Why Rangel isn’t interested in cutting a deal
posted at 1:55 pm on July 30, 2010 by Ed Morrissey
Yesterday, the political world waited to see whether Rep. Charlie Rangel would cut a deal to rescue himself from possible expulsion from the House. Today, we find out why Rangel isn’t terribly worried. Despite having 13 separate charges of ethics violations, the most the Ethics Committee is prepared to recommend is … a harshly-worded memo:
A House investigator says the panel handling Rep. Charlie Rangel’s ethics case has recommended a reprimand by the full House — but that decision could be months away.
Rep. Gene Green, who’s on the subcommittee that investigated the New York Democrat, says that’s the recommended penalty for the 20-term New York Democrat. Rangel is facing 13 charges of wrongdoing.
Gee, with that Sword of Damocles hanging over his head, small wonder Rangel opted to defend himself. If the House is only prepared to impose the lightest possible penalty for his transgressions, why not go ahead with the trial? Rangel needs to give his constituents a sense that he isn’t a crook, if only to stave off a primary challenge from the son of the man Rangel beat decades ago to take the seat, Adam Clayton Powell.
A reprimand carries no consequences. A censure doesn’t either, except for the perception that it’s a stronger reprimand; Barney Frank got censured in 1990 for using his influence to fix parking tickets for his partner, but he still became chair of the House Financial Services committee. However, a Representative who gets censured has to stand in the well of the House to have the language read aloud, which at least causes momentary embarrassment. A fine would carry more sting, but an impeachment or expulsion would send a clear message about following the rules.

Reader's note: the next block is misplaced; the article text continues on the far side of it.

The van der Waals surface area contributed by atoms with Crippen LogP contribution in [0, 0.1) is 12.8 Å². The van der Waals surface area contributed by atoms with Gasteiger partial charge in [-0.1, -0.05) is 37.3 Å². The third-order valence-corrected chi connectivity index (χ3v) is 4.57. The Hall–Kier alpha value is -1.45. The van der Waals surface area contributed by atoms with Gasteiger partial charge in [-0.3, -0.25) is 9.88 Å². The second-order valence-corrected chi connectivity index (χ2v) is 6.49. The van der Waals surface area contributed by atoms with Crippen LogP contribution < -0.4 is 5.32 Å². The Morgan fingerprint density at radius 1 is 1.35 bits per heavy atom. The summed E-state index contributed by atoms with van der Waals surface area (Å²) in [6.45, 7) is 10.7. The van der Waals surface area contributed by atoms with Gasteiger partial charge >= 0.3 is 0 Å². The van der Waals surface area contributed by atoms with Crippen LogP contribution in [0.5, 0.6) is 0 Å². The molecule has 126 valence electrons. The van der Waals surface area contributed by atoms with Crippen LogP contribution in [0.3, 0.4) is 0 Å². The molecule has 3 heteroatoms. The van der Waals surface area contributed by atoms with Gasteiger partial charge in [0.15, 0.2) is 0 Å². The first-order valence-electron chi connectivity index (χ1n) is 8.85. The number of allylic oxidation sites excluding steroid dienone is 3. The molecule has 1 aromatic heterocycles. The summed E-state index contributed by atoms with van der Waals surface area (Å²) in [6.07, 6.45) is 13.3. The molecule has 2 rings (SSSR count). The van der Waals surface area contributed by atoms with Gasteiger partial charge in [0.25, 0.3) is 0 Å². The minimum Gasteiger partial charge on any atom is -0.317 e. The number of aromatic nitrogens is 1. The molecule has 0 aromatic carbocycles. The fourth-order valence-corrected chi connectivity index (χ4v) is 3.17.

Just to remind readers, these were the charges brought against Rangel:
The charges against Rangel include allegations that he sought donations from companies such as New York Life Insurance Co., American International Group Inc., and private foundations related to such businesses as AT&T Inc. and Verizon Communications Inc., to help fund construction of an academic facility carrying his name. He obtained $8 million in donations for the Charles Rangel Center for Public Service at City College of New York. …
Rangel, 80, is accused of improperly using the official House stationary letterhead to send more than 100 solicitation letters to potential donors that were prepared by his staff during their workday. Enclosed was a 20-page “glossy brochure” that requested a $30 million donation over five years or $6 million a year, according to the 40-page charging document released by the ethics committee.
While Rangel referred himself to the Ethics Committee, expecting to rid himself of the rumors of corruption dogging him on Capitol Hill, he became a lot less cooperative when it became clear that the committee took its job seriously:
Rangel referred his own case to the ethics committee two years ago, saying he expected to be vindicated.
The investigating subcommittee said Rangel “refused repeated requests” for documents, requiring the panel to issue a subpoena.
And yet the maximum penalty recommended by the committee for corruption and obstruction is … a finger wag.
And politicians wonder why people hold Congress in contempt. We don’t need to ask why Rangel holds it in contempt after this.
Update: Jazz Shaw reminds us that expulsion will be the only way Rangel’s likely to leave Congress.
Update II: Yes, this would mean that Rangel would get the exact same punishment that Joe Wilson got for exclaiming, “You lie!” during Obama’s speech to Congress last fall.
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